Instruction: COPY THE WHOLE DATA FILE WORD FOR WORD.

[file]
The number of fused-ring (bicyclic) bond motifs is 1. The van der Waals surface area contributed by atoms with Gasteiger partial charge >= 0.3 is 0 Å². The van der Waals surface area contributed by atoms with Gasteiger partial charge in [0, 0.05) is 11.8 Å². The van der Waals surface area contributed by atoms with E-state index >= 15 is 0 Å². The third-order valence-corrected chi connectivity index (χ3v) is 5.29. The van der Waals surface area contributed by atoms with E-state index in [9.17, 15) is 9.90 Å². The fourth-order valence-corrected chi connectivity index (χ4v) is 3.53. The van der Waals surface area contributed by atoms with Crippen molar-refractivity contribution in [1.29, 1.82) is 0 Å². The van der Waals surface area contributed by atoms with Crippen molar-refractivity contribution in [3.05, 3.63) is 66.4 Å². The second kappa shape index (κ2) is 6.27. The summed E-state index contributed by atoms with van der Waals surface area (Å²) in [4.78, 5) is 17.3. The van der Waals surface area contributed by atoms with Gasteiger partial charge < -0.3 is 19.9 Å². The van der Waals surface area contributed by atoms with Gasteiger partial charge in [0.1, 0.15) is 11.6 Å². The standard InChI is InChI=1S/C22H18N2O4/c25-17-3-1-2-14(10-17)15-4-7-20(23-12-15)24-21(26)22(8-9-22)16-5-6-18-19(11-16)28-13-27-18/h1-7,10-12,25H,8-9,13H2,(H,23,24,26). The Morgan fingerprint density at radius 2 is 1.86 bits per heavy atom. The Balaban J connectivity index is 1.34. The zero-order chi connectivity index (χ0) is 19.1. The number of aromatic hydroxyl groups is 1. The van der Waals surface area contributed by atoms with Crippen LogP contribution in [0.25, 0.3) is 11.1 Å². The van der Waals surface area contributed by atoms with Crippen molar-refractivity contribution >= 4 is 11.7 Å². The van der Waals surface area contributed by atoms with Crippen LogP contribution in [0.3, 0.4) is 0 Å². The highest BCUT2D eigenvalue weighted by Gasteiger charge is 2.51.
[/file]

The number of fused-ring (bicyclic) bond motifs is 1. The van der Waals surface area contributed by atoms with Gasteiger partial charge >= 0.3 is 0 Å². The van der Waals surface area contributed by atoms with Gasteiger partial charge in [0, 0.05) is 11.8 Å². The van der Waals surface area contributed by atoms with E-state index >= 15 is 0 Å². The third-order valence-corrected chi connectivity index (χ3v) is 5.29. The van der Waals surface area contributed by atoms with E-state index in [9.17, 15) is 9.90 Å². The fourth-order valence-corrected chi connectivity index (χ4v) is 3.53. The van der Waals surface area contributed by atoms with Crippen molar-refractivity contribution in [1.29, 1.82) is 0 Å². The van der Waals surface area contributed by atoms with Crippen molar-refractivity contribution in [3.05, 3.63) is 66.4 Å². The second kappa shape index (κ2) is 6.27. The summed E-state index contributed by atoms with van der Waals surface area (Å²) in [4.78, 5) is 17.3. The van der Waals surface area contributed by atoms with Gasteiger partial charge < -0.3 is 19.9 Å². The van der Waals surface area contributed by atoms with Gasteiger partial charge in [0.1, 0.15) is 11.6 Å². The standard InChI is InChI=1S/C22H18N2O4/c25-17-3-1-2-14(10-17)15-4-7-20(23-12-15)24-21(26)22(8-9-22)16-5-6-18-19(11-16)28-13-27-18/h1-7,10-12,25H,8-9,13H2,(H,23,24,26). The Morgan fingerprint density at radius 2 is 1.86 bits per heavy atom. The Balaban J connectivity index is 1.34. The zero-order chi connectivity index (χ0) is 19.1. The number of aromatic hydroxyl groups is 1. The van der Waals surface area contributed by atoms with Crippen LogP contribution in [0.25, 0.3) is 11.1 Å². The van der Waals surface area contributed by atoms with Crippen molar-refractivity contribution >= 4 is 11.7 Å². The van der Waals surface area contributed by atoms with Crippen LogP contribution in [0.3, 0.4) is 0 Å². The highest BCUT2D eigenvalue weighted by Gasteiger charge is 2.51.